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Post by Rose Harebate » 04 Mar 2019, 14:25

Alden is really a lost soul, allowing his anger to take control of him to the extent that he assaults his grandmother. The plot really seems interesting. Thanks for an amazing review as always.

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Post by kandscreeley » 04 Mar 2019, 14:30

ElizaBeth Adams wrote:
04 Mar 2019, 13:35
I am glad to hear that this is the beginning of a series. Perhaps the author will choose to develop more realistic solutions in future books. It is nice when things are wrapped up nice and tidy, but like you said, sometimes in real life, it's not that easy. Developing characters who are struggling with real problems AND arrive at resolutions in a realistic, messy fashion can only make this series stronger. I look forward to reading books by this author in the future.
It wasn't too bothersome... It was more like the author didn't want the book to get too long, so things were simplified a bit. It was not extremely distracting, though. Thanks.
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Post by kandscreeley » 04 Mar 2019, 14:34

Rose Harebate wrote:
04 Mar 2019, 14:25
Alden is really a lost soul, allowing his anger to take control of him to the extent that he assaults his grandmother. The plot really seems interesting. Thanks for an amazing review as always.
Thank you! He just needed a bit of help, as do we all at some points.
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Post by InStoree » 04 Mar 2019, 16:17

I love the title (rebuilding - reassemble yourself with new parts) and the idea of giving people a second chance. It sounds an easy and enjoyable reading. Thanks for your review, kandscreeley!
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Post by sarahmarlowe » 04 Mar 2019, 17:12

Oooh! This sounds like a great read! I, too, enjoy Christian fiction, and I appreciate when characters have rough edges. The premise sounds interesting, as well. I may check this one out. Thanks for the great review!
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Post by princzonic » 04 Mar 2019, 20:09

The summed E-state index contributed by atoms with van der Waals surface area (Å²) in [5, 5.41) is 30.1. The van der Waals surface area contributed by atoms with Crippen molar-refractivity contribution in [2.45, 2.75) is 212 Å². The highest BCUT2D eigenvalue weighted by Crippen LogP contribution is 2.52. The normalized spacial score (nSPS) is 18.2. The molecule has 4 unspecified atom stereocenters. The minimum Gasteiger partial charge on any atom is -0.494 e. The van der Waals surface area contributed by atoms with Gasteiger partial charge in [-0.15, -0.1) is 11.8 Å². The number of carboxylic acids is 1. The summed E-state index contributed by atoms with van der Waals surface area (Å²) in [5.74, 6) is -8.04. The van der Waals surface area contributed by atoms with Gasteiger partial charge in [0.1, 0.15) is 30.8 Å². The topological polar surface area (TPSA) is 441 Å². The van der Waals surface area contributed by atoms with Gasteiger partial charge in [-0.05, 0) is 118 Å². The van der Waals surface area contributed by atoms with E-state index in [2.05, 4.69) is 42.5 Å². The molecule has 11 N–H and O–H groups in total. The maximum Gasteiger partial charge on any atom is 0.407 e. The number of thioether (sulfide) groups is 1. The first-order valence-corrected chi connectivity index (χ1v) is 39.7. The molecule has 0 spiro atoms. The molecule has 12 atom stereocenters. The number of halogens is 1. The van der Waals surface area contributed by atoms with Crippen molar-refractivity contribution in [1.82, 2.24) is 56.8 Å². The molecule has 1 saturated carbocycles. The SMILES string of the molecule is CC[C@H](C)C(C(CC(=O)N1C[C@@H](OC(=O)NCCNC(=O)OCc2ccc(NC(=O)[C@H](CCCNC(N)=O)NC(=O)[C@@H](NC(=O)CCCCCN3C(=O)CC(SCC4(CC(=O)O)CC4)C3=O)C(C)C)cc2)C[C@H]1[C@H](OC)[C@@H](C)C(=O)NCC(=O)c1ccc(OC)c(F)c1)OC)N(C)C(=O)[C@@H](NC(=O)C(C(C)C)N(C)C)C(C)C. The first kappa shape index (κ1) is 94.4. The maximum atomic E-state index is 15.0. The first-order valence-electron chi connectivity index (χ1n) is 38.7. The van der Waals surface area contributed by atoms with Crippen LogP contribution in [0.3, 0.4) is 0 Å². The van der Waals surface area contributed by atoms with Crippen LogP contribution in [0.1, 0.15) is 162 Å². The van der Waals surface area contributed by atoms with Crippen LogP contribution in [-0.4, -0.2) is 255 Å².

I believe that the book is not only for all Christian, but for all lover of humility and loyalty. Humility lead a person to be willing to listen to advice like Alden. Loyalty will also allow a young person to listen to advice like Alden did in the novel. However, I believed that the book would be more interesting if the author could have provided more concrete reasons that lead to Alden anger at his grandmother. The theme may include respectfulness, discipline and devotion to parents or guardian despite the type of discipline given.

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Post by Shielasshi_93 » 04 Mar 2019, 22:05

I agree with what you said about other christian books, I also believe that people who are struggling like Alden will greatly relate with this book.

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Post by kdstrack » 04 Mar 2019, 22:51

I like the theme of anger treated in a Christian setting. I am hopeful the author will offer feasible answers that truly help people who struggle with this difficulty. I hope to read this soon. Great review!

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Post by nooregano » 05 Mar 2019, 04:11

This is a fair, balanced review. I'm glad that this book covered complex humanistic topics without being too rigid about its conclusions or too idealistic in its portrayal. This sounds like a seriously good book. Thanks for the review!
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Post by kandscreeley » 05 Mar 2019, 08:49

InStoree wrote:
04 Mar 2019, 16:17
I love the title (rebuilding - reassemble yourself with new parts) and the idea of giving people a second chance. It sounds an easy and enjoyable reading. Thanks for your review, kandscreeley!
Yes! That's it exactly. Everyone deserves a second chance, right? Thanks!
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Post by kandscreeley » 05 Mar 2019, 08:50

sarahmarlowe wrote:
04 Mar 2019, 17:12
Oooh! This sounds like a great read! I, too, enjoy Christian fiction, and I appreciate when characters have rough edges. The premise sounds interesting, as well. I may check this one out. Thanks for the great review!
If you like Christian fiction that's an easier read (not like Brandilyn Collins or Dee Henderson) than this is one you'll appreciate. Thanks!
Good books, like good friends, are few and chosen; the more select, the more enjoyable.